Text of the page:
Supermarket group Shoprite said on Tuesday its turnover increased by 3.1% to R145.3 billion in the 12 months to July, under what it called testing trading conditions.
The group’s internal inflation, or its own selling prices, dropped off significantly to 0.5% from 7.3% in the previous year as Shoprite strived to offer the most affordable products to financially stressed customers.
This, together with the effect of no economic growth, crippling unemployment levels and value-added tax, petrol, input costs and other price increases on customers, affected top line and profit growth, with trading profit 1.4% lower at R8 billion.
The company said its core South African supermarket operations, trading through 1 610 outlets and representing 74% of total sales, increased turnover by 5.7% despite deflation in selling prices for six out of the twelve months. Internal inflation declined to just 0.3% from 5.9%, with 13 241 products in deflation during the year.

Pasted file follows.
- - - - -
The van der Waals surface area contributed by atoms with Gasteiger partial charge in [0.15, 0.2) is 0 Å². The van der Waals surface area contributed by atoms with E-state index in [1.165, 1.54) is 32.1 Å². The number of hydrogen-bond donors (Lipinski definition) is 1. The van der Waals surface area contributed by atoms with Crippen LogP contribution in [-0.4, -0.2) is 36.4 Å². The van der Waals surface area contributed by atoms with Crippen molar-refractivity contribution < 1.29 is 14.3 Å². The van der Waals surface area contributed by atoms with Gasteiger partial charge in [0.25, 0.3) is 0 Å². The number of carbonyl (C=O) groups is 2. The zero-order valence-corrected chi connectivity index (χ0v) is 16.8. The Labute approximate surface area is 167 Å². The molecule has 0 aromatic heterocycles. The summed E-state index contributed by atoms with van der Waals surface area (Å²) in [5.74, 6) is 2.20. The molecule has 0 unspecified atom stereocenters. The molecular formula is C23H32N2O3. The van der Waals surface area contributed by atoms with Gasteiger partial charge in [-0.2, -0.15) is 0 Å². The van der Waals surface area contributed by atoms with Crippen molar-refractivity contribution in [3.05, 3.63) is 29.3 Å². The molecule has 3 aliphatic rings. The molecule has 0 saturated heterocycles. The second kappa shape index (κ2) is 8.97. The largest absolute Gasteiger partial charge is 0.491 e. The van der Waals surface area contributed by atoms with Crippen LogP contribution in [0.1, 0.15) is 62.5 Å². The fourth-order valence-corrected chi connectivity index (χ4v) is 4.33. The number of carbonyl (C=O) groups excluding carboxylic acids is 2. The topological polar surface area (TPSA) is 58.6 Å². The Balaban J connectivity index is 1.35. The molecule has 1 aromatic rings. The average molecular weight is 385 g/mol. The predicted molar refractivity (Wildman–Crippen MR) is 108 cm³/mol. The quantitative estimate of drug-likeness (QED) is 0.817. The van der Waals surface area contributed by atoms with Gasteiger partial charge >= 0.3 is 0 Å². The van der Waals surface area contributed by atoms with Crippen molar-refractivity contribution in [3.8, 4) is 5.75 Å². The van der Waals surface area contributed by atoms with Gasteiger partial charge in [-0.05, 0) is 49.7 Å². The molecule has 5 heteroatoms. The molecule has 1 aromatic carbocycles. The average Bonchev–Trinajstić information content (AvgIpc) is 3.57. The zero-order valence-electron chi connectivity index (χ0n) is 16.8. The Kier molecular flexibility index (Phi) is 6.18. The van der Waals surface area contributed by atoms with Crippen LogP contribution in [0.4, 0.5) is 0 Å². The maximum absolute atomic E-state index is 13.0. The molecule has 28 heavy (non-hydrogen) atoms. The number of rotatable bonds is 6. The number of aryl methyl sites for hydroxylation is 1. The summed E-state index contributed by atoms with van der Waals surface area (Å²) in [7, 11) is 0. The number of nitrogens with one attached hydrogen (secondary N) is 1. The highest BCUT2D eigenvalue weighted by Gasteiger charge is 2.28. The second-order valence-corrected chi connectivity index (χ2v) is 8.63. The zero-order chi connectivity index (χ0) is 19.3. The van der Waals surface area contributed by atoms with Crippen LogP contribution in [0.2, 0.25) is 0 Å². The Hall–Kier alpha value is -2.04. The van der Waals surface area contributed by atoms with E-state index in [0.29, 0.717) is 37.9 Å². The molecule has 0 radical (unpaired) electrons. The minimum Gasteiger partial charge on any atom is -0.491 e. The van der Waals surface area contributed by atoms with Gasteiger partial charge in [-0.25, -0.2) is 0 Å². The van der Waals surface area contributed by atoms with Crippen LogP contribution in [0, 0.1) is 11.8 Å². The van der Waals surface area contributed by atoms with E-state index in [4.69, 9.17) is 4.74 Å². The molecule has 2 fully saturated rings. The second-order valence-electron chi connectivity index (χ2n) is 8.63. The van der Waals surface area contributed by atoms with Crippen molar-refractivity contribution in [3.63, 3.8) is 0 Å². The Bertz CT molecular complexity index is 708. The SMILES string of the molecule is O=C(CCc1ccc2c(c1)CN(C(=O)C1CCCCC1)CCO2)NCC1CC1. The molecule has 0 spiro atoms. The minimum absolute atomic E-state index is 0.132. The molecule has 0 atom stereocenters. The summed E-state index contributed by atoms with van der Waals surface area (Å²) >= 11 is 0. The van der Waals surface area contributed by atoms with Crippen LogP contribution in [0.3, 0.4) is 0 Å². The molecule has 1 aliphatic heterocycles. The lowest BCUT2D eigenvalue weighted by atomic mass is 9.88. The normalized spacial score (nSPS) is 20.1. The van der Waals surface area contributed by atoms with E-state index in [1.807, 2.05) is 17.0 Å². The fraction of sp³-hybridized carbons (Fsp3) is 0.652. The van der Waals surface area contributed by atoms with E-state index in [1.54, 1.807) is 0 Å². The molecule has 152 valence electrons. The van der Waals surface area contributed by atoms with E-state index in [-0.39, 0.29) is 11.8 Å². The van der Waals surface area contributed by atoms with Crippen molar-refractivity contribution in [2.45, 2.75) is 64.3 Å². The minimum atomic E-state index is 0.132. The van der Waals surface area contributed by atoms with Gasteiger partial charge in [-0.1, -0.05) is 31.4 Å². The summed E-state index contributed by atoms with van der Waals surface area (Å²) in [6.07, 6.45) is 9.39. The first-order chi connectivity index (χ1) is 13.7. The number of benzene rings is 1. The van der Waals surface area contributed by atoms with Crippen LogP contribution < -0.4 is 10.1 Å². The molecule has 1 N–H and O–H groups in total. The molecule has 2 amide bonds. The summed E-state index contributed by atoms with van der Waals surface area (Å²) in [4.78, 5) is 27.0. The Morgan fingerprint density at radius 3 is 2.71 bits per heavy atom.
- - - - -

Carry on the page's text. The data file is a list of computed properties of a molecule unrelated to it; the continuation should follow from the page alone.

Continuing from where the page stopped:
“This is testimony to Shoprite’s commitment for almost 40 years to put customers first by keeping prices low,” CEO Pieter Engelbrecht said. “The group is able to provide some relief to customers under unprecedented financial pressure.”
Turnover at non-South Africa supermarkets operations across 14 countries declined by 7%, measured against exceptional growth in Angola in the prior year and reflecting slow economic recoveries and currency fluctuations in the major countries of operation.
“The group’s imminent expansion into Kenya provides an exciting opportunity and reflects its ongoing commitment to the African continent, where it has a significant competitive advantage,” Shoprite said.